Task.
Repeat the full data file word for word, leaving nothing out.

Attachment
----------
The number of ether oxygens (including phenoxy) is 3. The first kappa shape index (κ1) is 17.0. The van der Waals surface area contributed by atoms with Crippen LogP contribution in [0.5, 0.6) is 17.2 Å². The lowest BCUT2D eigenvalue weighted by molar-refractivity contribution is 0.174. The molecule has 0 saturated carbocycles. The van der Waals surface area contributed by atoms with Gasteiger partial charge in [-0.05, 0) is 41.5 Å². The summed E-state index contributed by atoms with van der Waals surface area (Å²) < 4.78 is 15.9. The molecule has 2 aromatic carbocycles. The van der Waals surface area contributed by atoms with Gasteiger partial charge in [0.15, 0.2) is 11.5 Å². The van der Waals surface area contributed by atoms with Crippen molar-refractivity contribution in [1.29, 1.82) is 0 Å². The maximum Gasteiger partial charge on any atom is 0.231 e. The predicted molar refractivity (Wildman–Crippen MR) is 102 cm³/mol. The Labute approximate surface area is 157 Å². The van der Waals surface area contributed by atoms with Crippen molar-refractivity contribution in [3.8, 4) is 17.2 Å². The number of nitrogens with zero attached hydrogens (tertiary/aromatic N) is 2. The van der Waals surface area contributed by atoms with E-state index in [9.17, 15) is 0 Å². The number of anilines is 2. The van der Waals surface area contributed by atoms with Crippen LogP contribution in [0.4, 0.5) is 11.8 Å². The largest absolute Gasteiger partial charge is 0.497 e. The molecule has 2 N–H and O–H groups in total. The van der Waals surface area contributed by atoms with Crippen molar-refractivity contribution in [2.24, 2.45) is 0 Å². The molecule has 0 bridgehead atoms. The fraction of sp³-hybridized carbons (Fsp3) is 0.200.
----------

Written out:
The number of ether oxygens (including phenoxy) is 3. The first kappa shape index (κ1) is 17.0. The van der Waals surface area contributed by atoms with Crippen LogP contribution in [0.5, 0.6) is 17.2 Å². The lowest BCUT2D eigenvalue weighted by molar-refractivity contribution is 0.174. The molecule has 0 saturated carbocycles. The van der Waals surface area contributed by atoms with Gasteiger partial charge in [-0.05, 0) is 41.5 Å². The summed E-state index contributed by atoms with van der Waals surface area (Å²) < 4.78 is 15.9. The molecule has 2 aromatic carbocycles. The van der Waals surface area contributed by atoms with Gasteiger partial charge in [0.15, 0.2) is 11.5 Å². The van der Waals surface area contributed by atoms with Crippen molar-refractivity contribution in [1.29, 1.82) is 0 Å². The maximum Gasteiger partial charge on any atom is 0.231 e. The predicted molar refractivity (Wildman–Crippen MR) is 102 cm³/mol. The Labute approximate surface area is 157 Å². The van der Waals surface area contributed by atoms with Crippen molar-refractivity contribution in [3.8, 4) is 17.2 Å². The number of nitrogens with zero attached hydrogens (tertiary/aromatic N) is 2. The van der Waals surface area contributed by atoms with E-state index in [9.17, 15) is 0 Å². The number of anilines is 2. The van der Waals surface area contributed by atoms with Crippen LogP contribution in [0.4, 0.5) is 11.8 Å². The largest absolute Gasteiger partial charge is 0.497 e. The molecule has 2 N–H and O–H groups in total. The van der Waals surface area contributed by atoms with Crippen molar-refractivity contribution in [2.24, 2.45) is 0 Å². The molecule has 0 bridgehead atoms. The fraction of sp³-hybridized carbons (Fsp3) is 0.200.